Oh, I listen to everything, because I jus’ loved music. I used to love Mahalia Jackson, she sing gospel. I loved Louis Armstrong, I loved the… wha’s the singer name… oh gosh, Nat ‘King’ Cole. Earl Grant, Ray Charles, Bobby ‘Blue’ Bland, Sam Cooke, the Drifters, the Platters, the Moonglows, you name them. I listen to all of them beca’ I love all kinda music, classical, I like Beethoven, Bach, Chopin, Handel, Schubert, Schuman, the whole a dem.
I jus’ loved music.
How big is the Chinese community down there by the way, it’s pretty big isn’t it?
Yes, yes, yes. In the Caribbean I think it’s… the Jamaican community is one of the largest in the Caribbean, the Chinese community. But I have to tell you, one of the greatest regret is that I didn’t learn Chinese when I was small, because now I’m a grown man and surely missed out on that, and I wish I had. But then, when I was growing I wasn’t very close to the Chinese community, because being a half-breed I was looked down upon, I wasn’t really accepted in the Chinese community as such beca’ I wasn’t full Chinese, you understan’. My father came to Jamaica from China an’ had my mum. So, being a half-breed I was between (chuckles)… the devil an’ the deep blue sea as a Chinese-African growing up in the suburbs as a yout’.
So there was a pretty rough childhood?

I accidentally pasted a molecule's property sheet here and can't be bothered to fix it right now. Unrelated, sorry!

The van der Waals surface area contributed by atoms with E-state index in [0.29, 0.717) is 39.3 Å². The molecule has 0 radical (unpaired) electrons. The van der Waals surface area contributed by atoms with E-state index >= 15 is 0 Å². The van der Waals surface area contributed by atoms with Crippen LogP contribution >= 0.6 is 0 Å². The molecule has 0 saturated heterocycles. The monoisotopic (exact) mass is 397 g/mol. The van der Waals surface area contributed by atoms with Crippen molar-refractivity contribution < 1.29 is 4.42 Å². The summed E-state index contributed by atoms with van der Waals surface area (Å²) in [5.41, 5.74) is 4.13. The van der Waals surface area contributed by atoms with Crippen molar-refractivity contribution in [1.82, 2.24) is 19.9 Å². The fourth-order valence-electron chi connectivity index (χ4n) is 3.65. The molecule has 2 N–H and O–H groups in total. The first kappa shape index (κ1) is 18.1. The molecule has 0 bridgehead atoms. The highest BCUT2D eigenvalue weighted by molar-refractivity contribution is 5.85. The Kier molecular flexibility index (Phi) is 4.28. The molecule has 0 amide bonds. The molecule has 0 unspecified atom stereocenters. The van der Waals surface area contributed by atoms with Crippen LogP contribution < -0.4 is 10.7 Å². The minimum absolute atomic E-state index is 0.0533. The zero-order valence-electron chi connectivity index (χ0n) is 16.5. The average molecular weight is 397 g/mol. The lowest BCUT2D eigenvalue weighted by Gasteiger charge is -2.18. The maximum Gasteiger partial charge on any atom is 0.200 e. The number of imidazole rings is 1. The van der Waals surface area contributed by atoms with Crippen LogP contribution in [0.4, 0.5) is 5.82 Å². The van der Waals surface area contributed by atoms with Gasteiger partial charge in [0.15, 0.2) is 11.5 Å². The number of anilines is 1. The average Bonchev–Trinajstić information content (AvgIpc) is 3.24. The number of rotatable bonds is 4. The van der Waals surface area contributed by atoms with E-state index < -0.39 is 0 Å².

Yes, yes. But I still had a beautiful childhood to a certain extent, because I remember the old people dem, especially the Negro community, they really loved me an’ took me as one of their own an’ that’s where the musical stage really spread within the Jamaican community. Because I met all these great artists, Slim Smith, Ken Boothe, my good brethren from the Abyssinians I used to go to school with, Bernard Collins, and (Donald) ‘Satta Massa Gana’ Manning himself, and his older brother Carlton, that a the group Carlton & The Shoes. And you know, Carlos Malcolm & The Afro-Jamaicans, the latest prime minister, the ex prime minister, Mr P. J. Patterson, he used to manage the Skatalites. Because when I had my group, I was the founder along with Norris Weir of the group, The Jamaicans. After they had people like Tommy Cowan and them get a lot of popularity. But dem never form that group name The Jamaicans, it’s not true but a so it go, I and I na fight down nutten. But there comes a time and you have to set the record straight an’ people haffe know certain t’ings. Because even right now, Tommy really… I and I, and my manager, have to go to court. Because I do an album name ‘The Way It Is’ from way back inna the seventies, I still don’t get a cent offa that! And because it was financed between me and me lickle brethren whe put up some money who help me to do the album, Mikey Lee… ca’ Mikey believe seh, bwoy, me make a whole heap a money – me na get a cent! And that kinda get a strain ‘pon the relationship, me get a whole heap a problem with that. Me na go fight, ca’ me a true Rastafari, yunno.
Yes, we’re coming to that, later. What was your earliest memory of getting more involved in the music, getting into songwriting, and so on? Your uncle, Leslie, did he ever encourage you at some point?